Eating and drinking in Iceland comes in two forms: largely and on a budget. There really isn’t much of an in between, so let me tell you what to know before you go.
Food is expensive
Oh man. I’m talkin’ REAL expensive. Like $24 for a bowl of soup expensive. See the below photo of an empty bowl of soup? Yeah, that cost a whopping $24, but I coughed up the krónas anyway because I was starving from hiking many miles in the pouring rain to the Reykjadalur hot springs, not to mention freezing cold and soaking wet. Yes, it’s expensive, but the soup at the Earth Cooking restaurant in the town of Hveragerdi is delicious, as seen from the scrapings below 🙂
Bonus, the budget grocery store of Iceland, is cheap (but with weird hours)
Bonus. You can’t really miss the bright yellow grocery with an even brighter pink pig as its logo. It’s bad for the eyes but good for the bank account since prices are kept super low here. Beware, however, that you may get what you pay for. While I did purchase fine veggies, fruits and other items, I arrived to the hotel with a very expired and very moldy block of cheese. Blah. Keep in mind that while hotels are on the pricey side as well, you can opt for a room with a kitchenette. That way, you can grocery shop and cook while saving money. Speaking of hotels, I stayed in a few B&Bs with incredible homemade breakfast including Aros Guesthouse in Reykjavik. Björg, the woman who runs it, is so incredibly sweet and eager to give any recommendations you wish. Highly recommend!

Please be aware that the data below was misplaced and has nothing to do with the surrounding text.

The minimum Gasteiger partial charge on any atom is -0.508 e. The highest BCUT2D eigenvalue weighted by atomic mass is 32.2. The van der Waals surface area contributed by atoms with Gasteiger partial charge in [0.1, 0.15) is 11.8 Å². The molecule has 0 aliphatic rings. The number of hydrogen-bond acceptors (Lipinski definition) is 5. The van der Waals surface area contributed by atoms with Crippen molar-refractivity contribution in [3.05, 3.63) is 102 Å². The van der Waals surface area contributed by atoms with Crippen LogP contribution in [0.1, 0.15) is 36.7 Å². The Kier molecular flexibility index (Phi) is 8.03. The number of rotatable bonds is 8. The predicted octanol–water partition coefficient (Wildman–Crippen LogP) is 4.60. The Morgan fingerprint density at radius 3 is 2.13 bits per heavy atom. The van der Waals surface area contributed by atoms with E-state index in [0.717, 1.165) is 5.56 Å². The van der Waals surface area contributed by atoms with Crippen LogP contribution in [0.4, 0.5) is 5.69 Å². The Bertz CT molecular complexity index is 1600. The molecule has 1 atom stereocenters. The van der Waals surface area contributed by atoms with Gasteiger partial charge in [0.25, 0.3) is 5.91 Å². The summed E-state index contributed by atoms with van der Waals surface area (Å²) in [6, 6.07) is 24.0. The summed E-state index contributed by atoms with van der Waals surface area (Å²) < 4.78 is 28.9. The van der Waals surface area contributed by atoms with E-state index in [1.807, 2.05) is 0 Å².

*Note that Bonus may have weird hours. The first couple of times I tried to make a visit, it was closed, not opening until very late morning.
Specialties include Skyr yogurt, soups, hot dogs, pancakes
I looove delving into a new country’s cuisine. I didn’t find anything extremely out of the ordinary in terms of food in Iceland (no, I did not try the delicacies such as whale b/c that’s just sad), but I fell in love with Skyr yogurt and its perfect consistency. I’ve always been a huge fan of soup, and Iceland hit it out of the park with their creamy goodness that warmed me up in mere seconds (photo below taken at The Soup Company in Vik). The locals of Reykjavik love their hot dogs, so I obviously had to taste test a couple. I can confirm that the best hot dog can be found on a street stand called Bæjarins Beztu Pylsur – they keep it simple and clean, just the way I like ’em. Lastly, I had an Icelandic pancake for brunch one day. These aren’t the pancakes you’re probably thinking of – sweet, syrupy and full of sugar. Instead, Iceland cooks them up savory with cheese, tomatoes, lettuce, barley and whatever else your heart desires.
Iceland is a fan of beer, and I’m a fan of both Iceland and beer. Match made in heaven! My favorite local beers are Einstok and Kaldi. Einstok can be found easily throughout grocery stores and liquor stores. I drank Kaldi when I visited the Beer Spa, Bjorbodin, a highlight of the trip! In northern Iceland about 30 minutes from Akureyri (Iceland’s second largest city), there exists a fairytale land with hot tubs on the coast, craft beer and BATH TUBS full of BEER. I miss it just thinking back on this lovely afternoon. It was the perfect way to relax after going nonstop on the Ring Road (the road circling the perimeter of the country).
Ice Ice Baby
If all else fails (or is too expensive), there’s always ice in Iceland. Kidding, sort of. And yes, you can drink the water in Iceland, straight out of the tap!